Top Customer Service Challenges of 2011


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Contact centers and support organizations are struggling to keep pace with rapidly increasing consumer expectations. High agent turnover, new communication channels, and budget cuts make it increasingly difficult to satisfy the customer. Here are the leading customer service challenges in the contact center today.

1. Agent Turnover

Contact centers have always struggled with high agent turnover rates, with many in North America reaching over 30% annually. The cost of frequently hiring and training new agents strains budgets that are already tight. It also limits the amount of highly experienced agents in the contact center which can impact service levels.

Research by customer service agent recruiting expert Hays Contact Centres reveals 67% of contact center managers say retention will be more difficult in the coming years.

According to another report by Sodexo Motivation Solutions, there is a negative perception of contact centers with only 5% of Generation Y considering it as an exciting place to work and 55% viewing it negatively overall. A third of those surveyed currently seeking work would rather claim unemployment than work in a contact center. The appeal of working in a contact center is on the decline for younger demographics, making it harder to find great support staff in the years to come.

2. Budget Cuts

Not being viewed as a cost center has always been a challenge for customer service organizations and contact centers. When companies are looking to cut costs, customer support and contact centers are usually one of the first areas on the chopping block.

A survey by analyst firm Ovum shows that only 20% of North American, Western European, Australian, and New Zealand contact center managers say their budget has grown in the last year. As a result contact centers must be more efficient and productive just to maintain current customer service levels, let alone improve them.

3. Rising Customer Expectations

According to results released by Accenture, companies are not keeping pace with rising consumer expectations for service. The major driver of this change is the increased competition between organizations on the quality of service provided. Another factor is the increased online connectivity of consumers, according to a study published by the Economist Intelligence Unit and sponsored by DHL.

Customer expectations will continue to rise, and only the most customer-centric organizations will be able to keep pace with the growth.

4. Multichannel Communications

New communication channels for customer service are constantly appearing and evolving. According to an Ovum survey of consumers in 16 countries, consumers are adopting these channels faster than companies can react. “Less than 10 percent of companies are prepared today for cross channel conversations,” stated Daniel Hong, lead analyst of customer interaction at Ovum.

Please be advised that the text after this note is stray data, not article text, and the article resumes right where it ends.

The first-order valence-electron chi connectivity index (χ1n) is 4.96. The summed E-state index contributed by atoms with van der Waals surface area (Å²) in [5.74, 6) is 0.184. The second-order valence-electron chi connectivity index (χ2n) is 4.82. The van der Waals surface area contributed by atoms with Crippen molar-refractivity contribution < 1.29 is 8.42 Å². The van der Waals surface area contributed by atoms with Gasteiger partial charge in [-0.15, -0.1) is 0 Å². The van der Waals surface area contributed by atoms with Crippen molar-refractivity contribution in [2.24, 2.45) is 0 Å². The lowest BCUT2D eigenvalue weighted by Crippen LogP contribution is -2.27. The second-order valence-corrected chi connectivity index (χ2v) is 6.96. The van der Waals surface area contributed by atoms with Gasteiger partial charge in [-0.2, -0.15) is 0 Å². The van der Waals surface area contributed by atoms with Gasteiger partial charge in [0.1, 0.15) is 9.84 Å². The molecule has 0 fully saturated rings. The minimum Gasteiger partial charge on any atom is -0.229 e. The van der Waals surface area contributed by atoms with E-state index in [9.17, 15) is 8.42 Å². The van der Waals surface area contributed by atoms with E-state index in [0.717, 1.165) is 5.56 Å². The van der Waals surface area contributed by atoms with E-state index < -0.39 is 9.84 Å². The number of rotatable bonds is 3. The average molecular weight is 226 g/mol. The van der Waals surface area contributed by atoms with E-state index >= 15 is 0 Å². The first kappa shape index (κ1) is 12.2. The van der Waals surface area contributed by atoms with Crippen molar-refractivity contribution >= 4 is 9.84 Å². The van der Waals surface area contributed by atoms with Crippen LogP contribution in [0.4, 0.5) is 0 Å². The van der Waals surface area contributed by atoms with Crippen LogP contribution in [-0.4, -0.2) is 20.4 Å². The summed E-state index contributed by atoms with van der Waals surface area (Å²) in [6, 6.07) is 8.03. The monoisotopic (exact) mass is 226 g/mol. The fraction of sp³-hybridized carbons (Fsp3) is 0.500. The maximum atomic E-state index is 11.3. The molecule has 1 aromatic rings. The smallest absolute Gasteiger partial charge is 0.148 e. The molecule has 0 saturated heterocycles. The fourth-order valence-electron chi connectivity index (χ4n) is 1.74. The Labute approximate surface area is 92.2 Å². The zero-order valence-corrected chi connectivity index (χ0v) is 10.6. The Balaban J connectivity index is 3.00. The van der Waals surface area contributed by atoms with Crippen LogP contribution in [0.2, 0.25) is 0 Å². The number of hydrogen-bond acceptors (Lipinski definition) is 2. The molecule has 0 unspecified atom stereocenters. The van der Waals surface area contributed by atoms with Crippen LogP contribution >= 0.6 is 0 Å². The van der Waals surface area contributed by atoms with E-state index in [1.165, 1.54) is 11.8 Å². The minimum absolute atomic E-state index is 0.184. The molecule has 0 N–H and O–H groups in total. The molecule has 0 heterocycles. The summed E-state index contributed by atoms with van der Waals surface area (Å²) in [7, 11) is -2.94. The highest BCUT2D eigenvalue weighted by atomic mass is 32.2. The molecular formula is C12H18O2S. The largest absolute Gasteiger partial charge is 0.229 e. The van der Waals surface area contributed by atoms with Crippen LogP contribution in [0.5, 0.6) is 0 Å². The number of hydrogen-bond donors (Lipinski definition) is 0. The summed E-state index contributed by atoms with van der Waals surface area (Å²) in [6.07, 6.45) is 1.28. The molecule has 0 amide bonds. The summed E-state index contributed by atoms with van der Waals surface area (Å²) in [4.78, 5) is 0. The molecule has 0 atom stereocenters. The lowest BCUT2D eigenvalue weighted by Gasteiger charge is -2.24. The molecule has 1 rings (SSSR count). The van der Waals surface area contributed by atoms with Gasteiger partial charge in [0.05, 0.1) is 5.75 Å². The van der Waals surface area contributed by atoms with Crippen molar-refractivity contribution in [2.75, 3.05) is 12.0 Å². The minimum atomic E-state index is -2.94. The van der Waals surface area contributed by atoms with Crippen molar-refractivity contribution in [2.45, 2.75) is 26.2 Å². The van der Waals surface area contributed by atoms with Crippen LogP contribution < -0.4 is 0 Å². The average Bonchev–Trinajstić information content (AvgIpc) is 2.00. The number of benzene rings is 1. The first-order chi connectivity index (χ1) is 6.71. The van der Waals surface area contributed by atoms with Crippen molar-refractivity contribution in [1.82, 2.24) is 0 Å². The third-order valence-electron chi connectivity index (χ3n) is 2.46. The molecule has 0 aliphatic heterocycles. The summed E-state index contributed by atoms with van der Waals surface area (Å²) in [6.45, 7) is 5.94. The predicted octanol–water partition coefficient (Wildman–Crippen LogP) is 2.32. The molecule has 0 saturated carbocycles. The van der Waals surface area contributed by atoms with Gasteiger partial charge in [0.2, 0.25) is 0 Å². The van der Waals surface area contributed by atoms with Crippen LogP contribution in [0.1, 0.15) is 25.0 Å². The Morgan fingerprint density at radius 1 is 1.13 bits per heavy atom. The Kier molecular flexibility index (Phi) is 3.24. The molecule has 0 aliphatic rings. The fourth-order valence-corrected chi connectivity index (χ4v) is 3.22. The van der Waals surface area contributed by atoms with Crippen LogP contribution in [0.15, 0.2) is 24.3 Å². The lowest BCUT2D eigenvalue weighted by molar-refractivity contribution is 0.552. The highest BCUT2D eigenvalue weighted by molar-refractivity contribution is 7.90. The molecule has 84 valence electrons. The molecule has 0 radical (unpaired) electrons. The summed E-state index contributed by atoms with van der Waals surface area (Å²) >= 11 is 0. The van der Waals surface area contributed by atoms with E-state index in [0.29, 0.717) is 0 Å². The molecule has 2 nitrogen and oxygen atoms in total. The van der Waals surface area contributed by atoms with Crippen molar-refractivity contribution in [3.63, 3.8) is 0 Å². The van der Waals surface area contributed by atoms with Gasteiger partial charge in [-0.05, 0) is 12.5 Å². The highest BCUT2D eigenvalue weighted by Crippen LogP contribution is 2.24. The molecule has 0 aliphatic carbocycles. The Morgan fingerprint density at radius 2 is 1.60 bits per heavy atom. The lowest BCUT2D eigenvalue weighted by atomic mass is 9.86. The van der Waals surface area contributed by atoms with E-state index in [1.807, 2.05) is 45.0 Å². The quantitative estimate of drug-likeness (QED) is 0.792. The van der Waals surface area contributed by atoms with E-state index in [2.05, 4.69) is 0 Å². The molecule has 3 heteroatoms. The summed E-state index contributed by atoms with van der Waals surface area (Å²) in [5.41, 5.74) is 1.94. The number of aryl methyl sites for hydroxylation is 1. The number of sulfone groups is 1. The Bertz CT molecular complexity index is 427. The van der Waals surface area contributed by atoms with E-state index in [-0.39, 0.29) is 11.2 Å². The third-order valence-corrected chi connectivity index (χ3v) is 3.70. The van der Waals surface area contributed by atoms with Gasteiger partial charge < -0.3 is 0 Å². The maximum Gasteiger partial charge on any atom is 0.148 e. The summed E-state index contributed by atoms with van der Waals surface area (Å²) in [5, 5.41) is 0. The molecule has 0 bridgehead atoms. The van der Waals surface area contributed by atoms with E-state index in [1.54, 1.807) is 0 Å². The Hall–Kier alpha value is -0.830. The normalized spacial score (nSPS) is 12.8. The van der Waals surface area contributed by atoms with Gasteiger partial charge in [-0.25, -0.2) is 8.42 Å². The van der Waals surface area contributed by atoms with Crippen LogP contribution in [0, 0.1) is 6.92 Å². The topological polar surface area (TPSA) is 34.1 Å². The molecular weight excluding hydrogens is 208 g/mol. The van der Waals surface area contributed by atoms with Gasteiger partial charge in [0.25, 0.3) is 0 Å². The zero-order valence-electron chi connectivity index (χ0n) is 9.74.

A seamless customer experience across multiple communication channels is a standard customer expectation that few companies get right. One of the biggest challenges is bridging and aligning silos within an organization to produce one view of the customer across all channels. Getting corporate buy in and implementing such an initiative can be a time consuming and difficult process.

5. Finding Quality Customer Service Representatives

Customer service agents are the most critical asset to a support organization. Despite whatever technology and processes are put in place, they ultimately have the biggest impact on the customer experience.

Hiring qualified support representatives has become more difficult. Combining this with budget cuts for employee salaries and a high agent attrition rate makes filling a contact center with highly skilled agents a significant hurdle.

6. Shared Services – Distributed and Virtual Environments

Globalization and changing dynamics in the market are changing corporate structures. The expansion of shared service centers means more customer support operations and processes are distributed across multiple locations and environments.

Although shared service centers can increase productivity and reduce operating costs, several challenges are apparent. With the advent of virtual environments, it is harder to manage staff that cannot be physically seen. Establishing consistent processes and rolling up reports across all various contact center locations and cultures is another challenge facing the support organization.

Strong change management, key performance indicator selection, and a culture of iterative measurement and optimization can help alleviate these issues.

In the meantime, feel free to read the Top Customer Service Trends in 2011 report below.

Republished with author's permission from original post.


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